After several difficult years, U.S. dairies are beginning to see opportunities for greater profitability. As a result, producers should begin examining their cost of production with attention to margins, says Mike North, First Capitol Ag.
"Obviously 2009 was no fun, and we’re rebounding from that, both in terms of cow numbers and balance sheets improving," North tells the AgDay Agribusiness Update. Factors supporting the dairy industry include protein and corn prices that are significantly lower than those seen several years ago.
"We need to talk about where the money is made, and when we talk about $18 milk in 2015 on the Class III, there is still good opportunity for producers," North says. "So we’ve been talking with our clients and saying ‘Hey, let’s take a close look at this. Where are you at with feed?’"
As of early August, the U.S. was up 56,000 cows and just over 60,000 cows shy of the peak number seen in 2008, North adds.
"Production continues to improve and will given the current price structure," he says. "That will come back at a later time. We need to start now focusing on what those opportunities are at a margin level and looking at milk relative to feed and getting some things in place, getting some puts bought for 2015 milk, maybe making some sales if you’re ready to commit to that $18 price."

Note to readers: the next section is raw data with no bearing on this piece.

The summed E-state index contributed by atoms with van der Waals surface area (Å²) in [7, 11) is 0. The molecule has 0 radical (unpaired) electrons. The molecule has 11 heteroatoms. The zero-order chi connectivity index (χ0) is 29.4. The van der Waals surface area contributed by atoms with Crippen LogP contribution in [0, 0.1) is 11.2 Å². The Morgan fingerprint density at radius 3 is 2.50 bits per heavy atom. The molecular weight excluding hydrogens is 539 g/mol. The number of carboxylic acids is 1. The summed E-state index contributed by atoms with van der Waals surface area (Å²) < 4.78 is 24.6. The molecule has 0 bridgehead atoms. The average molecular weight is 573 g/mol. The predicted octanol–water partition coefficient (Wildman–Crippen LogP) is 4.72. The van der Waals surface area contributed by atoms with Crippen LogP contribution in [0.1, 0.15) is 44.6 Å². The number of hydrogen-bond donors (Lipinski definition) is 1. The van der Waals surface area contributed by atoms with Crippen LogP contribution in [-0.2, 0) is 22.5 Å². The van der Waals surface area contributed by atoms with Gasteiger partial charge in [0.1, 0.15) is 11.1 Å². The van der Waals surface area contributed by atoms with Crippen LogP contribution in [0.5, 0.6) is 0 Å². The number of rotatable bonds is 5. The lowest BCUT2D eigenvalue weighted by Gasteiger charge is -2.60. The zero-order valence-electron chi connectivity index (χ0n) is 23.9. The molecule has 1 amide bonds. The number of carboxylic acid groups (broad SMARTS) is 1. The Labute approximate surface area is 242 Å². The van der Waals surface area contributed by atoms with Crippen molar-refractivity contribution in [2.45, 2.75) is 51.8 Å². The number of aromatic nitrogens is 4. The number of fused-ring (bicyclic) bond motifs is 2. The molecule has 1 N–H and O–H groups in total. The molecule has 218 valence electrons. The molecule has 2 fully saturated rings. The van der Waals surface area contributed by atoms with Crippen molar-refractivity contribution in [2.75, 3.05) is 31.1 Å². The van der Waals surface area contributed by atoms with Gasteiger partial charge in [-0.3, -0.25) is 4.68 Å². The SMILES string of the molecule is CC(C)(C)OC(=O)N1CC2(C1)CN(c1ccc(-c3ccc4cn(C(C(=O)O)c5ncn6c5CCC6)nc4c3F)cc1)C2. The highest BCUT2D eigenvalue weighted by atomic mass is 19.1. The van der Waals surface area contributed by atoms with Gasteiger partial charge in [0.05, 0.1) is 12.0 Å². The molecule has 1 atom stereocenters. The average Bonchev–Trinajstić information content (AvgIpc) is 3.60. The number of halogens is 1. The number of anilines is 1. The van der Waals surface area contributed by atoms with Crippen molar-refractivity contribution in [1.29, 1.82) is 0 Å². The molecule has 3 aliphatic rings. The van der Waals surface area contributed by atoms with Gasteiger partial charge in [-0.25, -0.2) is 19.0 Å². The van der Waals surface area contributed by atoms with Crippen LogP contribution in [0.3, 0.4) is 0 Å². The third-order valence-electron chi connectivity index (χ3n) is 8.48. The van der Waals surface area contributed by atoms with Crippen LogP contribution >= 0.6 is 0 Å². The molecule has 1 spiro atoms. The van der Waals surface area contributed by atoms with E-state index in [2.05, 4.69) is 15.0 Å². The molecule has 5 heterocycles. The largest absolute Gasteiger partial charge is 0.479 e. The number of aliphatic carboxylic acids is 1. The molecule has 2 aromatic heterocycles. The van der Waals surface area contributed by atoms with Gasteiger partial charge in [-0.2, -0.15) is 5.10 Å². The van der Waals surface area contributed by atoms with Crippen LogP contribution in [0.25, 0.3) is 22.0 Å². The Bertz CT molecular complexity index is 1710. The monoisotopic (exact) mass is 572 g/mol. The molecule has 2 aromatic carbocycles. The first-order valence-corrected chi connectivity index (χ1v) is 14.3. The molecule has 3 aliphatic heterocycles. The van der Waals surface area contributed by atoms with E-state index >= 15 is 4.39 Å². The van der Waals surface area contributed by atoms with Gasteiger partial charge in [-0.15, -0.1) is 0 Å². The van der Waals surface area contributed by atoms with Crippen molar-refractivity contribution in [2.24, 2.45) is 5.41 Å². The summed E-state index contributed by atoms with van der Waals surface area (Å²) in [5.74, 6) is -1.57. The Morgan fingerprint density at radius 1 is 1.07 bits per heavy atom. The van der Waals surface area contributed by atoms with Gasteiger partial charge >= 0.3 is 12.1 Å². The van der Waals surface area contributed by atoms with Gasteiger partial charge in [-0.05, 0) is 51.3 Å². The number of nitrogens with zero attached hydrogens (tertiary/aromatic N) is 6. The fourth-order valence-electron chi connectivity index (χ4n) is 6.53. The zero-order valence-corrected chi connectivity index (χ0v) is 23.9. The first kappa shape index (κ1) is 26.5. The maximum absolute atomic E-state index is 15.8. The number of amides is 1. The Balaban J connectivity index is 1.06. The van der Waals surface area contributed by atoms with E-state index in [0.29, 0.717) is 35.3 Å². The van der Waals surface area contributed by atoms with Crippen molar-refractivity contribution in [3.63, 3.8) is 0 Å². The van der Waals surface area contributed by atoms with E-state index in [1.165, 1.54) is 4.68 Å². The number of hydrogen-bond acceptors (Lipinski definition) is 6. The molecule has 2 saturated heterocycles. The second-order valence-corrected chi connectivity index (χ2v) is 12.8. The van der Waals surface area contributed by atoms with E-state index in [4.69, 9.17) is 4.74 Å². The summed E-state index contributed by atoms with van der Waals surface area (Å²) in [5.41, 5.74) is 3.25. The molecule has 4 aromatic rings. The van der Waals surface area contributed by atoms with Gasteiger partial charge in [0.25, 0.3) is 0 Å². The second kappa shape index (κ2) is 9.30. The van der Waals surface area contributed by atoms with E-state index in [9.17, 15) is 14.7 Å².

Meanwhile, cheese and butter spot markets have displayed resilience, writes Robin Schmahl, owner of AgDairy LLC commodity brokerage firm in Elkhart Lake, Wis.
"There continues to be a disconnect between world prices and domestic prices," Schmahl notes on his AgWeb.com blog, AgDairy Market Update. "Domestic demand is strong as buyers look to satisfy orders for upcoming end-of-the-year demand. Consumers are willing to purchase what they want regardless of price."